ADAPTIVE SIMULATION OF THE INTERNAL FLOW IN A ROCKET NOZZLE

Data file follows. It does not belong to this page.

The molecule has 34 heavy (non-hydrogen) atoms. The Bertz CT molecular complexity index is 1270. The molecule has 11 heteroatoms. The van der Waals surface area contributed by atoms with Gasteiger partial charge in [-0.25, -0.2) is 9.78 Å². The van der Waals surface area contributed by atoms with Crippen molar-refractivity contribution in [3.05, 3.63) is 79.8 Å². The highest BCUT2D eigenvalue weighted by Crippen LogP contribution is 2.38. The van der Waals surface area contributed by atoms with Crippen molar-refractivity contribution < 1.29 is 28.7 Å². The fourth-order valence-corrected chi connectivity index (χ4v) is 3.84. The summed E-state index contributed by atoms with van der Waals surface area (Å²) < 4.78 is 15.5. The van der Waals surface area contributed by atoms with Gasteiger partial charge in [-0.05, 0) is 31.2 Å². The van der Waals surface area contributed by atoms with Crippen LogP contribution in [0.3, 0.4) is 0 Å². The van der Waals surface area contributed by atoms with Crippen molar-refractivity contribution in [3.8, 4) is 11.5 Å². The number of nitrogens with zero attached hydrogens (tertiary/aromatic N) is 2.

This work is a first step in the understanding of the interaction process between internal shock waves and the flow transition inside of a rocket nozzle that develops during the engine start-up phase or when the nozzle is operated at overexpanded conditions. In many cases, this transition in the flow pattern produces side loads in the nozzle due to an asymmetric pressure distribution on the wall, being harmful for the rocket’s integrity. To understand this phenomenon, a numerical simulation is performed by solving the three-dimensional Euler equations on unstructured tetrahedral meshes. With this model the computational cost to solve the equations significantly increases, therefore parallel processing is required. Also, an unsteady h-adaptive refinement strategy is used jointly with a Streamline Upwind Petrov-Galerkin and a discontinuity capturing scheme, both to keep the size of the fluid flow problem bounded and to sharply resolve the shock wave pattern. The mesh adaptation strategy is introduced. Since its performance is a major concern in the solution of unsteady flow problems, some implementation issues about the data structure chosen to represent the mesh are discussed. Average pressure distributions computed at the wall and the axis of the nozzle for various pressure ratios are analyzed based on experimental and numerical results from other authors.
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